A Year in India

Indian Elections
May 19, 2009, 3:07 pm
Filed under: Elections '09 | Tags: , , ,

Congress Party logo

India’s left-of-center Congress Party won a solid election victory this past weekend. The news is exciting – and surprising – for a few reasons.

1. Indian elections have a history of anti-incumbency, meaning that with each election, a new party is voted into power. This year, for the first time in over 40 years, Congress was re-elected. What changed? India’s economy remained resilient despite today’s global climate. (The growth rate hovers around 6%.) India’s voters realized that even in a time of crisis, the current government was doing something right. For example, agriculture yields were high this year. Those working in agriculture comprise the bulk of India’s voters, so their satisfaction with the status-quo government helped Congress.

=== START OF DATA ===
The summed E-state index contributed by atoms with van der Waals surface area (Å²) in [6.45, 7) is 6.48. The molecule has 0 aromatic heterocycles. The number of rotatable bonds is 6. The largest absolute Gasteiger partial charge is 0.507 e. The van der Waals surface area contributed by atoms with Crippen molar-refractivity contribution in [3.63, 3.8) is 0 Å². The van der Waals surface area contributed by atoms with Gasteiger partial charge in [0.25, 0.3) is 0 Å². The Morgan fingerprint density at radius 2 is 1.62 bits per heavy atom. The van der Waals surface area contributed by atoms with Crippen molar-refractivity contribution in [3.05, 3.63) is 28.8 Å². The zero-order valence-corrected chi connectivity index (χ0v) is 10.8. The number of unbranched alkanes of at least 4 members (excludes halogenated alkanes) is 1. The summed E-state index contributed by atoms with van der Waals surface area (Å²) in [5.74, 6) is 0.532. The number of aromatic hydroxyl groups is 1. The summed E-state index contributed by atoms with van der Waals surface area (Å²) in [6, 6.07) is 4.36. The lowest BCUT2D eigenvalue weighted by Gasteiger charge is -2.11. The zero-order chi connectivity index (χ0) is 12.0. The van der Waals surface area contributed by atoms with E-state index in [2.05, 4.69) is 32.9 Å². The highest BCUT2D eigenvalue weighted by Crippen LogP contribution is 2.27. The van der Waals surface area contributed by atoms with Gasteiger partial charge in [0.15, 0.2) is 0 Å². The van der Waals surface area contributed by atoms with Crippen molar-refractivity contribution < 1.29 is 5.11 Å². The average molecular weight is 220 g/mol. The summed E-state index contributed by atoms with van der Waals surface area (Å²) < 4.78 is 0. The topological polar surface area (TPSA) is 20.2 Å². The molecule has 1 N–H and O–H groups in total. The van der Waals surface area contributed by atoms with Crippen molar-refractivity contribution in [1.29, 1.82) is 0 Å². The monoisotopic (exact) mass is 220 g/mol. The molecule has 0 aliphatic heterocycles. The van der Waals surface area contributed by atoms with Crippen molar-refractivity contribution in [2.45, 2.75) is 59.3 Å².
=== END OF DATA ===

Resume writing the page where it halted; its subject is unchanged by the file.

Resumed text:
2. Congress is a secular, non caste-based party. Its opposition, the Bharatiya Jananta Party, pushed its Hindu nationalist agenda forcefully during election campaigning. Voter preference for Congress’s less extremist messages is hopeful for a more stable Indian society, particularly during a time when issues as delicate as Pakistan and Sri Lanka are at the forefront.

3. The re-election of Manmohan Singh as India’s prime minister marks a shift in the nature of politics in India. A startling number of Indian politicians are uneducated, have criminal records, and landed their government positions through corrupt means. Manmohan Singh, on the other hand, is educated with a strong background in economics. Before serving as India’s finance minister and subsequently prime minister, he worked at the International Monetary Fund and the United Nations. His pro-business, pro-reform mindset indicates a progressive perspective, one that can direct India from its “old” politics towards redevelopment, globalization, and a new face for Indian government.


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